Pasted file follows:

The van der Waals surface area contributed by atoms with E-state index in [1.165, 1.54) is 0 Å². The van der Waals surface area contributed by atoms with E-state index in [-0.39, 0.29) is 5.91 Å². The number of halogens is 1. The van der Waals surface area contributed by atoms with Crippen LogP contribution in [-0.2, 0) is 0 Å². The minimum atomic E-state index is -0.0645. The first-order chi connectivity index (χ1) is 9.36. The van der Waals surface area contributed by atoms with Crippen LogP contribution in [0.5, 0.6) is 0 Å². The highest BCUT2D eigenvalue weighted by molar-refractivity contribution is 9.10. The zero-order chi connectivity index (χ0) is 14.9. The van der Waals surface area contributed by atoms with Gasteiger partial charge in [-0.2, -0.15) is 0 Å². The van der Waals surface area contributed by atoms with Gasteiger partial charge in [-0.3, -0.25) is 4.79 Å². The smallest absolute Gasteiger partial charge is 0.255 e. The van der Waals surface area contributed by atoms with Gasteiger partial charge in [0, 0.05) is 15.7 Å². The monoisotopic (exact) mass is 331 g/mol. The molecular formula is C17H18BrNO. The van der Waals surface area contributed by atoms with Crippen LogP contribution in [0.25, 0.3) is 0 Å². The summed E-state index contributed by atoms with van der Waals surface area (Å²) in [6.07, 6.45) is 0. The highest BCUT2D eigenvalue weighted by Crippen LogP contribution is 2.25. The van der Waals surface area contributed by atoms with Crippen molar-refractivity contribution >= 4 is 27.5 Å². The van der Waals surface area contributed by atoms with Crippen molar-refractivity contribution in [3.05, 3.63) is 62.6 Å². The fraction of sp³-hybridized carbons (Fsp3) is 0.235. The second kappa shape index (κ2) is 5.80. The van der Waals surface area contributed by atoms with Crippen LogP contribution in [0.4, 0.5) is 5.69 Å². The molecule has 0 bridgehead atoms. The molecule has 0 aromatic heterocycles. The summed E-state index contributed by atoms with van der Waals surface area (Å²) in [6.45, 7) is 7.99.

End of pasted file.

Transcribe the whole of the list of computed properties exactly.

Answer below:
The van der Waals surface area contributed by atoms with E-state index in [1.165, 1.54) is 0 Å². The van der Waals surface area contributed by atoms with E-state index in [-0.39, 0.29) is 5.91 Å². The number of halogens is 1. The van der Waals surface area contributed by atoms with Crippen LogP contribution in [-0.2, 0) is 0 Å². The minimum atomic E-state index is -0.0645. The first-order chi connectivity index (χ1) is 9.36. The van der Waals surface area contributed by atoms with Crippen LogP contribution in [0.5, 0.6) is 0 Å². The highest BCUT2D eigenvalue weighted by molar-refractivity contribution is 9.10. The zero-order chi connectivity index (χ0) is 14.9. The van der Waals surface area contributed by atoms with Gasteiger partial charge in [-0.2, -0.15) is 0 Å². The van der Waals surface area contributed by atoms with Gasteiger partial charge in [-0.3, -0.25) is 4.79 Å². The smallest absolute Gasteiger partial charge is 0.255 e. The van der Waals surface area contributed by atoms with Gasteiger partial charge in [0, 0.05) is 15.7 Å². The monoisotopic (exact) mass is 331 g/mol. The molecular formula is C17H18BrNO. The van der Waals surface area contributed by atoms with Crippen LogP contribution in [0.25, 0.3) is 0 Å². The summed E-state index contributed by atoms with van der Waals surface area (Å²) in [6.07, 6.45) is 0. The highest BCUT2D eigenvalue weighted by Crippen LogP contribution is 2.25. The van der Waals surface area contributed by atoms with Crippen molar-refractivity contribution >= 4 is 27.5 Å². The van der Waals surface area contributed by atoms with Crippen molar-refractivity contribution in [3.05, 3.63) is 62.6 Å². The fraction of sp³-hybridized carbons (Fsp3) is 0.235. The second kappa shape index (κ2) is 5.80. The van der Waals surface area contributed by atoms with Crippen LogP contribution in [0.4, 0.5) is 5.69 Å². The molecule has 0 bridgehead atoms. The molecule has 0 aromatic heterocycles. The summed E-state index contributed by atoms with van der Waals surface area (Å²) in [6.45, 7) is 7.99.